One way you know that the GOP nomination battle is effectively over is by examining the amount of press attention devoted to the last two contests on the calendar. The Illinois primary on Tuesday did not draw the same breathless attention on the media networks, nor did it generate nearly the same buzz via outlets like Twitter. And Louisiana was essentially ignored last night. While trying to follow the outcome in Louisiana on Twitter from the road last night, I was learning way more about the Syracuse-Ohio State outcome than the Santorum-Romney one.
Check out this synopsis of last week's midweek media focus, as told by Howard Kurtz at the Daily Beast:
When Mitt Romney was winning the Illinois primary on Tuesday night, Bill O’Reilly moved from a short discussion of the contest to segments on whether Barack Obama is pushing the country toward socialism and whether he’s been tough enough on Iran. Sean Hannity led off his show with another debate on whether Bill Maher is a bad guy.Let's just say it out loud—Mitt's the nominee.
t wasn’t just Fox. On MSNBC, Ed Schultz devoted half his program to the killing of Florida teenager Trayvon Martin.
The next morning, the campaign wasn’t among the top three stories billboarded by the Today show, which included: “What is it about this two-year-old that has more than three million people logging on to YouTube to watch her?”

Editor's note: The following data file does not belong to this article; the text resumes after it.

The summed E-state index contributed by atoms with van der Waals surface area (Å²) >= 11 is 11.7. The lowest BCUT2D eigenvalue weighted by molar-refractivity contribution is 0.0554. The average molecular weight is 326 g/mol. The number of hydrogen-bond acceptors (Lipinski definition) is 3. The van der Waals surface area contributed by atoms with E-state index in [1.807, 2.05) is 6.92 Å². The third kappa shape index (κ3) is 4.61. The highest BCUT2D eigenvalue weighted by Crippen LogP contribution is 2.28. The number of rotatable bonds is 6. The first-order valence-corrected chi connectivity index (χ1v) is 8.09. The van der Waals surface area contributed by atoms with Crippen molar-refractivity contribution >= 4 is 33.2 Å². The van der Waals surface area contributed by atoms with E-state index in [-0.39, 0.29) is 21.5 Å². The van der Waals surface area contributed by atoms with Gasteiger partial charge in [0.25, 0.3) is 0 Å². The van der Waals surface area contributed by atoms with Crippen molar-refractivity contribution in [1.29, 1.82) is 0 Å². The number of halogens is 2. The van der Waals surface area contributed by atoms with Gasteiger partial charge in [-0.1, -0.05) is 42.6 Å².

Nor did the 2012 election make the top three at Good Morning America, which trumpeted this story: “Bikini model busted. The international swimsuit star back behind bars right now.”
In that spirit, what follows is the first of what I hope will be a series of reviews of the state of play in an Obama-Romney general election, by looking at the polling in each of the 51 contests that will determine who will be the president of the United States. It is a much more beneficial exercise to look at state polling, rather than looking at national polling of the race. Even if national polling hadn't been all over the map (and, dear lord, it has been), everyone who reads this site already knows that we elect our presidents through the electoral college.
Here are the parameters for this state-by-state study of the presidential polling:
1. In states where more than five polls have been conducted, the five most recent polls were utilized, and averaged together.Now that we've dispensed with the "rules of the game", head beyond the jump for the current state of play. Here's a teaser—by one metric (which would, admittedly, require a substantial swing in Mitt Romney's direction), there is a scenario for a 269-269 tie.
2. When fewer than five polls were available, the existing polls were averaged together. When no polls were available, the 2008 result was utilized. This only occurred, however, in about a dozen states, all of which leans precipitously to one side or another.
3. Polls for campaigns (or otherwise sponsored by PACs, etc) were left out. One exception—a poll conducted for Democratic Senate candidate Joe Donnelly in Indiana was included, because (a) it was the only poll out of Indiana to date, and (b) it was more favorable to the GOP than the alternative, which was to use the 2008 results. Partisan firms were not unilaterally excluded, by the way, which means that both PPP and Rasmussen's polls were employed.
4. Polls were collected primarily via the Daily Kos Weekend Digest, and other outlets where available.